With the Tories unable to present an agenda beyond their botched Brexit, Tom Levitt takes a second look and Labour’s plans for the economy
John McDonnell is absolutely right to say that employee share ownership is a fair, democratic and desirable path for business to take. He might even add: ‘and it’s in the long term interests of business to promote it’. But his way of going about achieving this goal, outlined in Liverpool recently, has been ham-fisted and counter productive, prompting the likes of the Confederation of British Industry to rail against a policy they actually support – in principle.
If, 10 years go, you had invested in a portfolio of shares from the 69 listed companies where more than three per cent of shares are owned by employees then your return on investment today would be massively higher than if you had invested the same money in the FTSE Index generally. Business – as the CBI acknowledges – understands the value of employee share ownership; it gives bosses greater insight into their operations, better powers of risk management and all the employee engagement benefits that arise from being involved in a shared endeavour. The Employee Ownership sector already has a turnover of over £30 billion and enjoys greater workforce stability than the mainstream, not to mention special EO-transfer tax breaks. In very few EO businesses (excluding co-ops) do workers own the majority of shares.
But what Labour proposed in Liverpool was not a standard employee share ownership plan. It was an ill-disguised tax grab. The figure of ten per cent of all shares in all larger public listed companies to be gifted to employees is arbitrary, the idea that personal gains to employees should be limited to £500 per year is unfair (when other shareholders might earn more), and giving the balance of dividends earned to the state was simply cynical. It felt like another route towards the nationalisation of the 100 biggest monopolies, and we know where that policy ended up.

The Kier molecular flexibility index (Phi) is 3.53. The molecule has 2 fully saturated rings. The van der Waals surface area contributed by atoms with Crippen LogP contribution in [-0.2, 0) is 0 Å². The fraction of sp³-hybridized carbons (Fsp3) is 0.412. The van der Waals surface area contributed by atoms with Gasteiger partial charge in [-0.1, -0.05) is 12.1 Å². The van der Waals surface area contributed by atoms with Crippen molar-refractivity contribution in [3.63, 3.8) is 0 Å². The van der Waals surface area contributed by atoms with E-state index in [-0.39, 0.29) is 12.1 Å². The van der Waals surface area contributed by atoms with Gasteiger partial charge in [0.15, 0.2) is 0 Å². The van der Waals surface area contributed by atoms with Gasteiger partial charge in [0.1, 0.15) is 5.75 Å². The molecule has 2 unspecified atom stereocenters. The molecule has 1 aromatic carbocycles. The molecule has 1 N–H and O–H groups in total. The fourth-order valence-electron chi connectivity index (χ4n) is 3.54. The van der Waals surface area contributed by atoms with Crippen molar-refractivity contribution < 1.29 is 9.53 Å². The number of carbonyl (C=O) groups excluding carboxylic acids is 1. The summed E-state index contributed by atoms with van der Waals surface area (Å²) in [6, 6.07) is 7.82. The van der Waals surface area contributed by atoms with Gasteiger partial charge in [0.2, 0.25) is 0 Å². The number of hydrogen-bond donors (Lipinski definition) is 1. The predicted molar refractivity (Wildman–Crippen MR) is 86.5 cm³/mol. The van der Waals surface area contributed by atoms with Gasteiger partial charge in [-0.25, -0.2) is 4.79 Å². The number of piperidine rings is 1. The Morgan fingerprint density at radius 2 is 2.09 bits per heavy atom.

But John did highlight a dilemma: on one hand we have the John Lewis model, where every employee has a stake in ownership through a trust that owns all the company’s shares on their behalf, and when you leave the company you do not take your stake with you. On the other, there is the Post Office, where individual employees own some of the company’s shares for life – or, more likely, until they sell them on the open market, which dilutes the link between employee and company interests over time. The former model, whether owning some shares or all, is the more sustainable.
The principle of employee ownership – especially through co-operatives – has long been a tool in the socialist toolbox. But it is also in tune with the ‘people’s capitalism’ that Cameron, May and even Thatcher espoused; an excellent report on the subject, the Nuttall Review, was written for the coalition government. And a bill that entitles businesses to get loans at favourable rates where the owner transfers ownership to employees has just been passed – in Donald Trump’s America.
I think McDonnell is confusing a number of issues: profit-sharing is not the same thing as EO, though both can benefit the business through higher productivity. If you want more money from business then reverse the cuts to corporation tax: easy to do whilst retaining United Kingdom’s ‘competitive’ global position in the tax stakes, and reform corporate governance, not least by bringing the 2006 Companies Act up to date in relation to promoting the interest of stakeholders and not just shareholders. And devise an acceptable model of promoting employee representation on company boards.
Let’s build a sovereign wealth fund, and through it, on behalf of all the people, invest in ethical companies to generate a profit which can be used to pay for pensions, health and social care. Pie in the sky? It is exactly what happens in Norway, recently re-confirmed as the world’s most socially progressive nation.
Employee ownership and employee share ownership should both be encouraged, but not forced through. Let’s make the case for businesses to be more inclusive in their ownership by showing that it is in their interests, in the long run.
Not every tide flows in this direction: whilst we all welcome Amazon’s recent decision to pay above the living wage to all employees, who noticed that they’re paying for this by scrapping an employee profit-sharing scheme?
Tom Levitt is a former Labour MP and the author of The Company Citizen
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